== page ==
Wrong. Compose only skips recompositions that it is absolutely certain it needs not to recompose, which is what you’d expect. And in order to determine those that can be skipped, the compiler checks to see whether the list of parameters are all those that have been marked as stable or unstable. I won’t go into too much detail here, except to say that if a parameter is marked as stable, Compose is absolutely convinced it will be informed if that value is changed and can skip recomposition with a degree of certainty.

Unstable parameters will include things like vars (if it is mutable, then it can be changed anywhere, and Compose won’t necessarily know about it, so much safer to recompose every single time to be sure).

And here’s where the surprise comes in.

Just because you have “MutableList”, doesn’t mean that “List” is immutable, silly.

List is not immutable, it is read-only. This can be shown by an example you’ll almost certainly be aware of, but have probably forgotten (like I did). In your ViewModel you’ll have things like this…

The read-only List will change if the underlying mutable list changes. Therefore it is not immutable. It is read-only because you are prevented from directly accessing write stuff on a List variable, but you cannot be sure that the values in this List variable will not change. Compose can’t be either, so it decides it’s just going to recompose any composable that takes a list (or a Set, or a Map).

Making Lists stable

There are ways of overriding stability through annotations, but that leaves an icky feeling in my stomach.

In fact, given that Lists, Sets and Maps *always* result in recomposition, it’s my personal view that they should give a compiler warning. (NB: I haven’t yet thought of a use-case where you’d absolutely want a composable to recompose every single time with lists, but if I’m wrong, please educate me in the comments)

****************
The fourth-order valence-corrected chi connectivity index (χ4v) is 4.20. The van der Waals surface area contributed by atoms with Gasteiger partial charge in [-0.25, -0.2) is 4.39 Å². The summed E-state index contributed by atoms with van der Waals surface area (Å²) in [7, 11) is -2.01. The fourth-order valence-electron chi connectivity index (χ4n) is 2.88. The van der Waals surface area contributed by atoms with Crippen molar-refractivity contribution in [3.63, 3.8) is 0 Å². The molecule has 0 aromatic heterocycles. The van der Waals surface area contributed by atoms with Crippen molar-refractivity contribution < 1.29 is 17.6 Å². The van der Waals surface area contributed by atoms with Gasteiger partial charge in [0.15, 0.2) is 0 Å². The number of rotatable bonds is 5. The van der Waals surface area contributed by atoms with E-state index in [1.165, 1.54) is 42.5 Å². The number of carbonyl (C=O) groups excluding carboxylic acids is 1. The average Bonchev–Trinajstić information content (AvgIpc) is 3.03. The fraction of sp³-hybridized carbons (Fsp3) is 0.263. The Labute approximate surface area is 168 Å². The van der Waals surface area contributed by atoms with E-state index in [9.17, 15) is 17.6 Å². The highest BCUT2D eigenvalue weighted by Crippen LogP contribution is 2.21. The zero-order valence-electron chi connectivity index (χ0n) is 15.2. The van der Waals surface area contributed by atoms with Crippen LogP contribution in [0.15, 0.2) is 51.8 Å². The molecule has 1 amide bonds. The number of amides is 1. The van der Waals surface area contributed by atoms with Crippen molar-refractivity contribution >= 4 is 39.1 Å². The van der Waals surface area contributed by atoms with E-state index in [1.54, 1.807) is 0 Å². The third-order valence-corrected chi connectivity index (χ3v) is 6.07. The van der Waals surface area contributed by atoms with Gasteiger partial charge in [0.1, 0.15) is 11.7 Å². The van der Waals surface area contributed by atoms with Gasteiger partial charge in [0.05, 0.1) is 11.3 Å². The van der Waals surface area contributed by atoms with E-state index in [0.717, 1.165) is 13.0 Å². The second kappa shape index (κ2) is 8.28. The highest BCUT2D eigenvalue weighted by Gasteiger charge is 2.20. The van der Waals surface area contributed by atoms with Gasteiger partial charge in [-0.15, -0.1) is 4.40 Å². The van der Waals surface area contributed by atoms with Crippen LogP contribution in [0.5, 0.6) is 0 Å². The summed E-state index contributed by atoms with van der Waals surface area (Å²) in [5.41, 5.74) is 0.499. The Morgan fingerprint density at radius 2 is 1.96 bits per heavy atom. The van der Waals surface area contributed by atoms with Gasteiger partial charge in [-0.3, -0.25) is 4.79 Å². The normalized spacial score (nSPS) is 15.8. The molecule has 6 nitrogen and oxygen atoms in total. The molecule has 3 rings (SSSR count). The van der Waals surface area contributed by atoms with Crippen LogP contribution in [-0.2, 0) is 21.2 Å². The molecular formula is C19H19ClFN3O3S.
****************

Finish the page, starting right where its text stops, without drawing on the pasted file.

But nevertheless, here’s how I fixed it. There’s a library called kotlinx-collections-immutable that allows you to specify explicitly that a Composable should accept an immutable list. This changes our composable function signature to…

ImmutableList means no unnecessary recompositions. Yay!

Want to know the worst thing about this?

I was being a good Compose Boy (largely)… splitting things into trees of reusable components. But because this Composable was right at the end of the branch and always needed to recompose, it meant all its parent Composables needed to recompose too.

Essentially, the entire Sudoku grid was being redrawn every time the user selected a cell.

So, TLDR:

  1. Use the recomposition feature in Android Studio EE to see just how much your Composables are recomposing.
  2. If it’s recomposing every time, look for unstable parameters, like vars and Lists/Sets/Maps.
  3. Use this library and *never* let your Composable accept a mutable list again.

And this is how a small adjustment to my code and a bit of extra recomposition knowledge changed my Sudoku composable from being an unperformant nightmare that recomposed every time to actually being OK.

Any comments, thoughts, or whatever, I’d love to hear them below. :)

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Chris Ward

Mobile Engineering Manager in Berlin kidding myself I'm still an Android Dev. ADHDer. Posts mainly about tech, politics and mental health.